Cataract surgery used to be a nightmare for aging adults – so much so that patients often put off care until they could barely see or function. The way cataract surgeries used to be performed required patients to undergo lengthy, uncomfortable recoveries in which their heads had to be stabilized and they had to take weeks or months off work or away from favorite activities.
However, in the past 20 to 30 years ophthalmologists have seen an evolution in cataract surgery. Advancements in technology and understanding of the eyes allow us not only to remove cataracts but also to use cataract surgery as a refractive procedure, meaning we can better target how well patients see after surgery.
In other words, this isn’t your grandparents’ cataract surgery. If you’re diagnosed with cataracts today, you have the advantage of more precise procedures, shorter recovery time, and better outcomes. Let’s discuss what’s changed and what’s on the horizon.
Improvements in cataract treatment
During cataract surgery, we remove the cloudy natural lens and replace it with a clear artificial lens that now has a prescription, which means that in addition to getting rid of the cloudiness we can correct nearsightedness, farsightedness, or astigmatism during the procedure. It also means that, after surgery, many patients will likely be able to see far away, work on a computer, play games or cards, and even read without glasses because of newly developed lens implants that provide these capabilities.
Improvements in cataract surgery also have led to faster recovery. We use smaller incisions today that are self-healing, which means sutures are no longer necessary. Using the latest technology, our doctors measure the affected eye and apply carefully calculated formulas to determine the power for the optimal lens replacement. Then we use image-guided technology to help plan the surgery and treat the cataract.
In the past, recovery could last three months or longer and often involved a hospital stay and immobilization. Today, cataract surgery is nearly always an outpatient procedure done under local anesthetic – usually just drops to numb the surface of the eye. After surgery, patients can resume their normal activities relatively quickly. The only restriction usually is to avoid swimming for a month after surgery, but meanwhile most patients can lift weights, jog, play tennis, or golf as soon as they feel ready.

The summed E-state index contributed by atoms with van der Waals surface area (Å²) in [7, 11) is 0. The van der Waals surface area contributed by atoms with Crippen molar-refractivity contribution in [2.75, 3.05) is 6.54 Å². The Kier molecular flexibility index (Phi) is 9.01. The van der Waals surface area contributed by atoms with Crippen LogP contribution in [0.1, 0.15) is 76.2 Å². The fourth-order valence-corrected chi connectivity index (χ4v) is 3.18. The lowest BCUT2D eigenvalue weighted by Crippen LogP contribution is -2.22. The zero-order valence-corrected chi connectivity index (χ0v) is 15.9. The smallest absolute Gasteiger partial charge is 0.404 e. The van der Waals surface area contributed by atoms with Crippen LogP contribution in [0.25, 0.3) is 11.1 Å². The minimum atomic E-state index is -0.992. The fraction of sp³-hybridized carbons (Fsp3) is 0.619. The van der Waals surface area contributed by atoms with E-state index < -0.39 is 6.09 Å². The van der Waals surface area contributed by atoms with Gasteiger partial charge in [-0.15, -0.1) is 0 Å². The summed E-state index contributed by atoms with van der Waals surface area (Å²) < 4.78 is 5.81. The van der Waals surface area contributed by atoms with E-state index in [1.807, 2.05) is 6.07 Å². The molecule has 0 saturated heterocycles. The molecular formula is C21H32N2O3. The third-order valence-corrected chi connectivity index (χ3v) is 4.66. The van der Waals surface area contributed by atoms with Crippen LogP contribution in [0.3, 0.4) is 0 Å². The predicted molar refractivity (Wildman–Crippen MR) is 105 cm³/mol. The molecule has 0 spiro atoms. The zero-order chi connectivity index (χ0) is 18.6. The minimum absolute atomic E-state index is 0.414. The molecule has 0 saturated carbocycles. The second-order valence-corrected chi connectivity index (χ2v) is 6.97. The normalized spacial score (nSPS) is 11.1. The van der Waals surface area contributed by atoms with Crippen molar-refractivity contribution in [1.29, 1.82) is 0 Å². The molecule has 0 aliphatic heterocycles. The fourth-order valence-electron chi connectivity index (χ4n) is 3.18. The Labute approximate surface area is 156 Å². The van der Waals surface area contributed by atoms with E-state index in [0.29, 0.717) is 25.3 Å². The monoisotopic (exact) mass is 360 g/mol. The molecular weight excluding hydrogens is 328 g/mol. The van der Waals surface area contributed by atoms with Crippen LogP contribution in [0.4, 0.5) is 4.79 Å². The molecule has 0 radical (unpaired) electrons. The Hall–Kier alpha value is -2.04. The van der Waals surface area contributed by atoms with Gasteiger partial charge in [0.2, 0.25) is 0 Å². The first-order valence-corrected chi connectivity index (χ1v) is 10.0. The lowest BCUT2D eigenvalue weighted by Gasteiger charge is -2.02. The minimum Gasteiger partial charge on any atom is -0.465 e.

"Advancements in technology and understanding of the eyes allow us not only to remove cataracts but also to use cataract surgery as a refractive procedure, meaning we can better target how well patients see after surgery."
Advances in cataract care
We’re just at the start of seeing what’s possible in cataract surgery, and the digital age will further revolutionize what doctors can do in terms of safety and precision. UT Southwestern is at the forefront of advanced ophthalmologic technology, and new techniques and tools are developed every year. Doctors today have more control over procedures and can provide better results than we could just a few years ago. That said, it’s likely that our current standards might seem outdated in another 10 to 20 years!
For example, I expect that optical coherence tomography, which is technology similar to ultrasound measurements of the eye, will become available during surgery to help make procedures more precise. Also, I predict that the next generation of surgeons will not be looking through a microscope but rather will be working with headsets connected to a three-dimensional monitor. Doctors and researchers also are on the brink of creating lens implants that will be light-adjustable to further improve patient outcomes.
Today’s patients can expect precise results and smooth recovery with our advanced procedures. If you’ve been diagnosed with cataracts and are considering surgery, we’ll answer your questions and help you choose the best care for your eyes. Call 214-645-8300 today or request an appointment online.